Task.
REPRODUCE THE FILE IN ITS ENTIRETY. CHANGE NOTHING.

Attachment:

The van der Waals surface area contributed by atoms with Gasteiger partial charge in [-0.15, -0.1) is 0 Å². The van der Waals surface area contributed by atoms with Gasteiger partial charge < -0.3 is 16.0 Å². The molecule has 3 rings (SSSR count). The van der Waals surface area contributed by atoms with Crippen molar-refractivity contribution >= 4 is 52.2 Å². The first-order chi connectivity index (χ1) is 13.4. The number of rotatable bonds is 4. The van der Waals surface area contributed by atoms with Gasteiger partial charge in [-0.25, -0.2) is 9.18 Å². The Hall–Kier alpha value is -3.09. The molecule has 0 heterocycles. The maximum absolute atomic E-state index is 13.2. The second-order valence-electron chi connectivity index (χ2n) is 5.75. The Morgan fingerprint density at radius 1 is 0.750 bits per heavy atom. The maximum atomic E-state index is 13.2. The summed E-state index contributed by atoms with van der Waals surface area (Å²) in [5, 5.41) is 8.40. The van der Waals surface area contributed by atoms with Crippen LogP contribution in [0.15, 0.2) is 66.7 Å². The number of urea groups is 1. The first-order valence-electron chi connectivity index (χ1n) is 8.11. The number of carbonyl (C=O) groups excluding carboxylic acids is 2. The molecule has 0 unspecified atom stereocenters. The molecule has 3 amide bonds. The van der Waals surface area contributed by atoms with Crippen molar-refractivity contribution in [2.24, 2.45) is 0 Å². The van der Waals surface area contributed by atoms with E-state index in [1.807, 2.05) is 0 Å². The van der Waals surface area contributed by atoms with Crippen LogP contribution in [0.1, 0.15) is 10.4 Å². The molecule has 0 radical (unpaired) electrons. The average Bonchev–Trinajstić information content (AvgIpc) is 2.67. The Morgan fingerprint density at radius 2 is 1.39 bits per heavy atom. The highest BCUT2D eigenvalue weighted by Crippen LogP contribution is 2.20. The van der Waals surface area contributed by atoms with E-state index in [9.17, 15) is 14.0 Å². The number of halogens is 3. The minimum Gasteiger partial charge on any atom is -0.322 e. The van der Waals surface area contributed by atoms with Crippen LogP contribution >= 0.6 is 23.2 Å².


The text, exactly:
The van der Waals surface area contributed by atoms with Gasteiger partial charge in [-0.15, -0.1) is 0 Å². The van der Waals surface area contributed by atoms with Gasteiger partial charge < -0.3 is 16.0 Å². The molecule has 3 rings (SSSR count). The van der Waals surface area contributed by atoms with Crippen molar-refractivity contribution >= 4 is 52.2 Å². The first-order chi connectivity index (χ1) is 13.4. The number of rotatable bonds is 4. The van der Waals surface area contributed by atoms with Gasteiger partial charge in [-0.25, -0.2) is 9.18 Å². The Hall–Kier alpha value is -3.09. The molecule has 0 heterocycles. The maximum absolute atomic E-state index is 13.2. The second-order valence-electron chi connectivity index (χ2n) is 5.75. The Morgan fingerprint density at radius 1 is 0.750 bits per heavy atom. The maximum atomic E-state index is 13.2. The summed E-state index contributed by atoms with van der Waals surface area (Å²) in [5, 5.41) is 8.40. The van der Waals surface area contributed by atoms with Crippen LogP contribution in [0.15, 0.2) is 66.7 Å². The number of urea groups is 1. The first-order valence-electron chi connectivity index (χ1n) is 8.11. The number of carbonyl (C=O) groups excluding carboxylic acids is 2. The molecule has 0 unspecified atom stereocenters. The molecule has 3 amide bonds. The van der Waals surface area contributed by atoms with Crippen molar-refractivity contribution in [2.24, 2.45) is 0 Å². The van der Waals surface area contributed by atoms with E-state index in [1.807, 2.05) is 0 Å². The van der Waals surface area contributed by atoms with Crippen LogP contribution in [0.1, 0.15) is 10.4 Å². The molecule has 0 radical (unpaired) electrons. The average Bonchev–Trinajstić information content (AvgIpc) is 2.67. The Morgan fingerprint density at radius 2 is 1.39 bits per heavy atom. The highest BCUT2D eigenvalue weighted by Crippen LogP contribution is 2.20. The van der Waals surface area contributed by atoms with E-state index in [9.17, 15) is 14.0 Å². The number of halogens is 3. The minimum Gasteiger partial charge on any atom is -0.322 e. The van der Waals surface area contributed by atoms with Crippen LogP contribution >= 0.6 is 23.2 Å².